Pregnancy outcomes following use of escitalopram: a prospective comparative cohort study

Chagit Klieger-Grossmann, Brenda Weitzner, Alice Panchaud, Alessandra Pistelli, Thomas Einarson, Gideon Koren, Adrienne Einarson
Journal of Clinical Pharmacology 2012, 52 (5): 766-70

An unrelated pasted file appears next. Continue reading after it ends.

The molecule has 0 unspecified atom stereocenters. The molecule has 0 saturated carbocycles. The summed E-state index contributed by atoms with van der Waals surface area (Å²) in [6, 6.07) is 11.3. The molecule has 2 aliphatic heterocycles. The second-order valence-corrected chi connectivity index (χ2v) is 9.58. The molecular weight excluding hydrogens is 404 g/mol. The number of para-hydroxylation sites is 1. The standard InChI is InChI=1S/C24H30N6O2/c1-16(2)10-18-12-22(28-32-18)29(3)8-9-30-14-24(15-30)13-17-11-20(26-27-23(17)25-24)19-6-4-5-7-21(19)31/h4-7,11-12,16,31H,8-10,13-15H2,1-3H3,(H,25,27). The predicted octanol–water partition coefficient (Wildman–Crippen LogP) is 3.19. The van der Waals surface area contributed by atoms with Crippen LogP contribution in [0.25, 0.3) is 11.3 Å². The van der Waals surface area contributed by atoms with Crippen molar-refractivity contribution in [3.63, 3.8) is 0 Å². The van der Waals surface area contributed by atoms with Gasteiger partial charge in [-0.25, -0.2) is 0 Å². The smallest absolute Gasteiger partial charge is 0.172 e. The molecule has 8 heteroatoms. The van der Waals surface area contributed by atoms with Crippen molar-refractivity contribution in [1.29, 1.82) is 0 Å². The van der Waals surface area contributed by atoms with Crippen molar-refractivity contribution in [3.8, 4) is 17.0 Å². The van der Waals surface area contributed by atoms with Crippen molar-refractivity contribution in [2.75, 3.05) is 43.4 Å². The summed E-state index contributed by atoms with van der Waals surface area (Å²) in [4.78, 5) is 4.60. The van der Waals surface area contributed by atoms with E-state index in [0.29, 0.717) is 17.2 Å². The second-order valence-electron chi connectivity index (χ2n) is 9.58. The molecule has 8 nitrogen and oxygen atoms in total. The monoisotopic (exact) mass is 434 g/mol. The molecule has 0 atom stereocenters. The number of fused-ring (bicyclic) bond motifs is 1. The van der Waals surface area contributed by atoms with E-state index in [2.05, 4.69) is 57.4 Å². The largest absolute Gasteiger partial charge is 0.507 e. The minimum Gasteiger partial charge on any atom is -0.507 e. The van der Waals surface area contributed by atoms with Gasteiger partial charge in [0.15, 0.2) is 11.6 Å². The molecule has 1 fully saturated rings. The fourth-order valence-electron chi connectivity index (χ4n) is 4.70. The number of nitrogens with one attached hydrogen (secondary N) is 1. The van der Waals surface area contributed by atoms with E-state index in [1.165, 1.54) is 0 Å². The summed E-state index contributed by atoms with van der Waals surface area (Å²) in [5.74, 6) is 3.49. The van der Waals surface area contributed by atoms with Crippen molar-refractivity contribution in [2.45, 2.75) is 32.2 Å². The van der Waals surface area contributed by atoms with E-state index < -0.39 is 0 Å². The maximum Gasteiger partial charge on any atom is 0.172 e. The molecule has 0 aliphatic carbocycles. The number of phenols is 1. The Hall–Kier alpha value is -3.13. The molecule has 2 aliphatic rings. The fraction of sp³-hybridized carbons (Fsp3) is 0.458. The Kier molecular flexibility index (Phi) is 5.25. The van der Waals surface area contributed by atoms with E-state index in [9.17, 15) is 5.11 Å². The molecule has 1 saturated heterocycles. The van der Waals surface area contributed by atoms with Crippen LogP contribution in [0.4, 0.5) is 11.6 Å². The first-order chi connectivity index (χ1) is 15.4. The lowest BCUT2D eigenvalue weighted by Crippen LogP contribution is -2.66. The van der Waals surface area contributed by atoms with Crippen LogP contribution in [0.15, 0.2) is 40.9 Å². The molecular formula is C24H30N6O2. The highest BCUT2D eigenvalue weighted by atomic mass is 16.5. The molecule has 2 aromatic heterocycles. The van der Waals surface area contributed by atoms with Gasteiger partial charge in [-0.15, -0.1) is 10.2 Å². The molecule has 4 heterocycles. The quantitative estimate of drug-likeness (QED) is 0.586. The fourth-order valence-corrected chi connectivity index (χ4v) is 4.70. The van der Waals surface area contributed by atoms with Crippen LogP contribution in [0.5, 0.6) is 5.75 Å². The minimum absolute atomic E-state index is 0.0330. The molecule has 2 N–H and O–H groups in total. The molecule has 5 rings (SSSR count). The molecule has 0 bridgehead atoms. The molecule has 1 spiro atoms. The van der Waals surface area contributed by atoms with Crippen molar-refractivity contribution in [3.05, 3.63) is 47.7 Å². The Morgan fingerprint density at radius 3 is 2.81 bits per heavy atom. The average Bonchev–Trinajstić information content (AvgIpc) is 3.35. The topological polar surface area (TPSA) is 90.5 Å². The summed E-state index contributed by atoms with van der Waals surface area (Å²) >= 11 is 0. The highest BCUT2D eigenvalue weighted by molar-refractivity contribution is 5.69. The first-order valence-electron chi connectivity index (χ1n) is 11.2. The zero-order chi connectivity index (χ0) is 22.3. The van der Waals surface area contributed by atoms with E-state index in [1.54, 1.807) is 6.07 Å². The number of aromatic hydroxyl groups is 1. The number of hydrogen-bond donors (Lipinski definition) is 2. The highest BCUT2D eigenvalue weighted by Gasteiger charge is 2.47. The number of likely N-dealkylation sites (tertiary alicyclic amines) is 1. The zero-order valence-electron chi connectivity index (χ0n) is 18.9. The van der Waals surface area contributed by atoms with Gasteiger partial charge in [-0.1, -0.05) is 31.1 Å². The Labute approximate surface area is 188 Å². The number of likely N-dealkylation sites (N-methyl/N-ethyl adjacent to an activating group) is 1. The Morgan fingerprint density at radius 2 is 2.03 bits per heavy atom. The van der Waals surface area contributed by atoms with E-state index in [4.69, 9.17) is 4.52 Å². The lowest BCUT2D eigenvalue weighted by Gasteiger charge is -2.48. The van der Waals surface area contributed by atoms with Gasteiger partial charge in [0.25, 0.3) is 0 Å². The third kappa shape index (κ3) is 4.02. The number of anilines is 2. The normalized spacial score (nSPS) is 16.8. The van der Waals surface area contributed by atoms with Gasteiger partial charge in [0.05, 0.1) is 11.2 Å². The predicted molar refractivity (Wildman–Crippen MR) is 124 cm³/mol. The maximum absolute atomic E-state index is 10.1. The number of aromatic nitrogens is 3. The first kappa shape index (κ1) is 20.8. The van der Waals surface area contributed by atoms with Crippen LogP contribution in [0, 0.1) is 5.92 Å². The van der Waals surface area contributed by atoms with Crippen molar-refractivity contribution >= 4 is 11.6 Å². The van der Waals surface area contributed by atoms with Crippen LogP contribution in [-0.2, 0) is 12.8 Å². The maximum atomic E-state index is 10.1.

Escitalopram is a serotonin reuptake inhibitor prescribed for depression and anxiety. There is a paucity of information regarding safety in pregnancy. The objective of this study was to determine whether escitalopram is associated with an increased risk for major malformations or other adverse outcomes following use in pregnancy. The authors analyzed pregnancy outcomes in women exposed to escitalopram (n = 212) versus other antidepressants (n = 212) versus nonteratogenic exposures (n = 212) and compared the outcomes. Among the escitalopram exposures were 172 (81%) live births, 32 (15%) spontaneous abortions, 6 (2.8%) therapeutic abortions, 3 stillbirths (1.7%), and 3 major malformations (1.7%). The only significant differences among groups was the rate of low birth weight (<2500 g) and overall mean birth weight (P = .225). However, spontaneous abortion rates were higher in both antidepressant groups (15% and 16%) compared with controls (8.5%; P = .066). There were lower rates of live births (P = .006), lower overall birth weight (P < .001), and increased rates of low birth weight (<2500 g; P = .009) with escitalopram. Spontaneous abortion rates were nearly double in both antidepressant groups (15% and 16%) compared with controls (8.5%) but not significant (P = .066). Escitalopram does not appear to be associated with an increased risk for major malformations but appears to increase the risk for low birth weight, which was correlated with the increase in infants weighing <2500 g. In addition, the higher rates of spontaneous abortions in both antidepressant groups confirmed previous findings.

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